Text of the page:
5 mistakes to avoid in your cover letter

Typing cover letter

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Your CV may be faultless, your ability to give the perfect impression at interview may be second to none... but how much thought have you really put into your cover letter?

Whether you're applying for a veterinary or animal health role, or a position in any other industry, your cover letter should make you stand out. It's the first impression that a potential employer will have of you – and will no doubt help them decide whether or not they should actually read your CV. 

Many job seekers make easily avoidable mistakes in their cover letters here are our top 5:

  1. Addressing the cover letter to the wrong person. Failure to make the letter out to the right person – or simply choosing to write "Dear Sir or Madam" – can make it look as if you just can't be bothered to find out who's responsible for hiring.

    Find out the right name (by phoning the company, checking the job ad or searching on LinkedIn), and you'll instantly look like you've made an effort.
     
  2. A weak opening paragraph. A cover letter should demonstrate why the sender should be hired, so is it really wise simply to start it with "I am applying for the position of x"? Instead, open with a bang: tell the company why you're exactly the right fit for the role and go from there.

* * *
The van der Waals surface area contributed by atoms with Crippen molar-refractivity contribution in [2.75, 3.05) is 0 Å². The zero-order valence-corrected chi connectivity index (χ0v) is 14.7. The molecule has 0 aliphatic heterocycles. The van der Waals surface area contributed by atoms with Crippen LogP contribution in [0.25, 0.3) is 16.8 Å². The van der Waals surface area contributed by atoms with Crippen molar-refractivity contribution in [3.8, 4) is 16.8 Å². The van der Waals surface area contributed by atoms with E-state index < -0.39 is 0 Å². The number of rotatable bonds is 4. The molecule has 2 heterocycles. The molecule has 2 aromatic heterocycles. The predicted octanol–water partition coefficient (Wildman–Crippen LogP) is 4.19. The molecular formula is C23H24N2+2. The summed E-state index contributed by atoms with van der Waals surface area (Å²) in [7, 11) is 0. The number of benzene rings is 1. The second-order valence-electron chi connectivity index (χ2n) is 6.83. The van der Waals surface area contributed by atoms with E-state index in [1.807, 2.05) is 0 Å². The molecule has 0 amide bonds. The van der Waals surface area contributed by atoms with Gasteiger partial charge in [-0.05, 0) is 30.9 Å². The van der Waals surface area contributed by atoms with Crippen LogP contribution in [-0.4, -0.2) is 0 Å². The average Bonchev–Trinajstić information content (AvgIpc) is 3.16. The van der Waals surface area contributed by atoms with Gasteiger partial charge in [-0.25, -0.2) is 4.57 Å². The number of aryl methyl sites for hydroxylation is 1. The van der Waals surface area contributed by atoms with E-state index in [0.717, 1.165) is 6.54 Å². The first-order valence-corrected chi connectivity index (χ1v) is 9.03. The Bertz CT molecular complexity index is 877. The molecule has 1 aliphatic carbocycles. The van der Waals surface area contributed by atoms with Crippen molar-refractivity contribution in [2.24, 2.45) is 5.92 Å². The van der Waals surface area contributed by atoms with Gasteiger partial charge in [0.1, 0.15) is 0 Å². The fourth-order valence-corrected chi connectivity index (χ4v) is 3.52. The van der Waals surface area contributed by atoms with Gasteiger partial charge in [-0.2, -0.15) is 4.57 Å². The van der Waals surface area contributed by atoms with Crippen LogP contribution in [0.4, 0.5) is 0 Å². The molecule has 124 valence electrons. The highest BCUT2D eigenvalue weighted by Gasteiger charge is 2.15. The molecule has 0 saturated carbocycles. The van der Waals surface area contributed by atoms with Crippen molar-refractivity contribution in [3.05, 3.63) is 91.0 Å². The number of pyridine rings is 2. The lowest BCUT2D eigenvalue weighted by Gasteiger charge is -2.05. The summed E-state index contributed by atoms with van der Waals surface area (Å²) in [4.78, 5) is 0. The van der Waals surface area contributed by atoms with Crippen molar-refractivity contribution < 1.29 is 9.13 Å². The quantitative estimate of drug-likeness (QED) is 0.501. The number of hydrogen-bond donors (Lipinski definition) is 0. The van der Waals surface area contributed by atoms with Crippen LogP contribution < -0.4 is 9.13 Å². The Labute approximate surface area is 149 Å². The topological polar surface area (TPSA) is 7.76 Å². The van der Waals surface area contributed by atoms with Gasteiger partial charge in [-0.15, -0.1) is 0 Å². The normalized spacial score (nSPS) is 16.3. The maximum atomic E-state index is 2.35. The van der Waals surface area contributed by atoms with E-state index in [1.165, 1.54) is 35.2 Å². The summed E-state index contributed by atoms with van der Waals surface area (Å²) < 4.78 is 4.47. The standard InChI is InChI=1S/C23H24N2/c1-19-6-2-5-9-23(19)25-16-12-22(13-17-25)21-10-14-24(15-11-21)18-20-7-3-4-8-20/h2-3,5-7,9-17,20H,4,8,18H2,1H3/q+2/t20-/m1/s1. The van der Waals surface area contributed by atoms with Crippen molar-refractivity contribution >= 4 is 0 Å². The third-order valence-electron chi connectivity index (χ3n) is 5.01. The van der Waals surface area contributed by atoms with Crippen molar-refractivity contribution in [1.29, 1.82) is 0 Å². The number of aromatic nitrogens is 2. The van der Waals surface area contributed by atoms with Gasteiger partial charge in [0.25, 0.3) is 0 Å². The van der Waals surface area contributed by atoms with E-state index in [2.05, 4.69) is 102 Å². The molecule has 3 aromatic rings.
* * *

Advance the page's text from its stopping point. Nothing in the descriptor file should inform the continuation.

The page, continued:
3. Rehashing your CV. Many people make the mistake of using a cover letter simply to point out the parts of their CVs that are most relevant to the jobs for which they are applying. This is a complete waste of time.

    Instead, use it to inject more personality into the application – tell them why YOU as a person are perfect for the role, and expand on anything from your CV that you think needs more detail.
     
  4. No tailoring. It might seem like a lot of effort to change your cover letter for every role for which you're applying, but if you don't, you're likely to need to be applying for plenty more.

    Read the job ad thoroughly and address points from the ad specifically in your cover letter.
     
  5. Poor spelling and grammar. There's no excuse for typos or other errors in a cover letter – after all, it's designed to sell YOU as a person. Mistakes don't really give the right impression, so check, check and check again!

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